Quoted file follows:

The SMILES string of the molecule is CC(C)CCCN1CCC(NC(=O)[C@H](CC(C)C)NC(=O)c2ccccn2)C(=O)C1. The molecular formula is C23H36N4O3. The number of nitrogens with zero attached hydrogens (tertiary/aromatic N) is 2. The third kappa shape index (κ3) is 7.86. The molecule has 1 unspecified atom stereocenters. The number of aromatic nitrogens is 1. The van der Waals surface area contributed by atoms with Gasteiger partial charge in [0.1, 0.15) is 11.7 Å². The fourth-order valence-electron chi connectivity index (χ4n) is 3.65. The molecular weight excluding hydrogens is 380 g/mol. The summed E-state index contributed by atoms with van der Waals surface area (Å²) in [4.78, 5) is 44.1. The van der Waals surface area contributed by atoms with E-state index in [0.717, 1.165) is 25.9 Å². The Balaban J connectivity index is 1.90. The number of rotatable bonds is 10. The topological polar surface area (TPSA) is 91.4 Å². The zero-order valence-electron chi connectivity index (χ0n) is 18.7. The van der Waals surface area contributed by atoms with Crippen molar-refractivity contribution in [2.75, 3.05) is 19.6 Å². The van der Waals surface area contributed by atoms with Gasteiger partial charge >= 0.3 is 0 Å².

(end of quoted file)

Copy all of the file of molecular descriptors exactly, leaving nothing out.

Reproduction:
The SMILES string of the molecule is CC(C)CCCN1CCC(NC(=O)[C@H](CC(C)C)NC(=O)c2ccccn2)C(=O)C1. The molecular formula is C23H36N4O3. The number of nitrogens with zero attached hydrogens (tertiary/aromatic N) is 2. The third kappa shape index (κ3) is 7.86. The molecule has 1 unspecified atom stereocenters. The number of aromatic nitrogens is 1. The van der Waals surface area contributed by atoms with Gasteiger partial charge in [0.1, 0.15) is 11.7 Å². The fourth-order valence-electron chi connectivity index (χ4n) is 3.65. The molecular weight excluding hydrogens is 380 g/mol. The summed E-state index contributed by atoms with van der Waals surface area (Å²) in [4.78, 5) is 44.1. The van der Waals surface area contributed by atoms with E-state index in [0.717, 1.165) is 25.9 Å². The Balaban J connectivity index is 1.90. The number of rotatable bonds is 10. The topological polar surface area (TPSA) is 91.4 Å². The zero-order valence-electron chi connectivity index (χ0n) is 18.7. The van der Waals surface area contributed by atoms with Crippen molar-refractivity contribution in [2.75, 3.05) is 19.6 Å². The van der Waals surface area contributed by atoms with Gasteiger partial charge >= 0.3 is 0 Å².